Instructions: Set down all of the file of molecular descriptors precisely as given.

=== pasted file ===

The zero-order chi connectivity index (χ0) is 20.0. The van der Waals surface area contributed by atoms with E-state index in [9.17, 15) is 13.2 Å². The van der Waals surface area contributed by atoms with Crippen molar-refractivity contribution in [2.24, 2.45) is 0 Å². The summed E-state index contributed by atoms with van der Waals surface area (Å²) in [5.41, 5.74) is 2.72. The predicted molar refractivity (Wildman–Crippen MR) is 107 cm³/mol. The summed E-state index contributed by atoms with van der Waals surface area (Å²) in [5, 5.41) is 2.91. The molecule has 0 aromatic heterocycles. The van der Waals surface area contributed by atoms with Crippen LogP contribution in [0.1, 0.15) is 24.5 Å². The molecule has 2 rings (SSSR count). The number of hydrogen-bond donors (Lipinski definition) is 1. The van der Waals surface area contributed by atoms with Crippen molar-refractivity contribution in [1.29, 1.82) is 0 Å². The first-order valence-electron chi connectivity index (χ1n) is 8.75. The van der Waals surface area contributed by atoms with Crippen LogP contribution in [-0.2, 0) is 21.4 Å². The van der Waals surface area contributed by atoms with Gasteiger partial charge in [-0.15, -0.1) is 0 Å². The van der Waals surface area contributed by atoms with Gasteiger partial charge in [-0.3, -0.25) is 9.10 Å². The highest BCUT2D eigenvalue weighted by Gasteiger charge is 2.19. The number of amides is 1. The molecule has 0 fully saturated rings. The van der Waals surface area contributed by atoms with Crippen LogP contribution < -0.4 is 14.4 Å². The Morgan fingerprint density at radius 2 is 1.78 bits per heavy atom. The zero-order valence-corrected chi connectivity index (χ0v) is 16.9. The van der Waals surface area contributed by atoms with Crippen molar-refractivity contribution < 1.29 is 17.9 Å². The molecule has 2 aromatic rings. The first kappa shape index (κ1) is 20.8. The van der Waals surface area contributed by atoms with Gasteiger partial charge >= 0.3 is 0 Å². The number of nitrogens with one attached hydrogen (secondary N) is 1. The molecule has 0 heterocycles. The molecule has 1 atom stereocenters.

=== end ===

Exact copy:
The zero-order chi connectivity index (χ0) is 20.0. The van der Waals surface area contributed by atoms with E-state index in [9.17, 15) is 13.2 Å². The van der Waals surface area contributed by atoms with Crippen molar-refractivity contribution in [2.24, 2.45) is 0 Å². The summed E-state index contributed by atoms with van der Waals surface area (Å²) in [5.41, 5.74) is 2.72. The predicted molar refractivity (Wildman–Crippen MR) is 107 cm³/mol. The summed E-state index contributed by atoms with van der Waals surface area (Å²) in [5, 5.41) is 2.91. The molecule has 0 aromatic heterocycles. The van der Waals surface area contributed by atoms with Crippen LogP contribution in [0.1, 0.15) is 24.5 Å². The molecule has 2 rings (SSSR count). The number of hydrogen-bond donors (Lipinski definition) is 1. The van der Waals surface area contributed by atoms with Crippen molar-refractivity contribution in [1.29, 1.82) is 0 Å². The first-order valence-electron chi connectivity index (χ1n) is 8.75. The van der Waals surface area contributed by atoms with Crippen LogP contribution in [-0.2, 0) is 21.4 Å². The van der Waals surface area contributed by atoms with Gasteiger partial charge in [-0.15, -0.1) is 0 Å². The van der Waals surface area contributed by atoms with Gasteiger partial charge in [-0.3, -0.25) is 9.10 Å². The highest BCUT2D eigenvalue weighted by Gasteiger charge is 2.19. The number of amides is 1. The molecule has 0 fully saturated rings. The van der Waals surface area contributed by atoms with Crippen LogP contribution < -0.4 is 14.4 Å². The Morgan fingerprint density at radius 2 is 1.78 bits per heavy atom. The zero-order valence-corrected chi connectivity index (χ0v) is 16.9. The van der Waals surface area contributed by atoms with Crippen molar-refractivity contribution < 1.29 is 17.9 Å². The molecule has 2 aromatic rings. The first kappa shape index (κ1) is 20.8. The van der Waals surface area contributed by atoms with Gasteiger partial charge >= 0.3 is 0 Å². The number of nitrogens with one attached hydrogen (secondary N) is 1. The molecule has 0 heterocycles. The molecule has 1 atom stereocenters.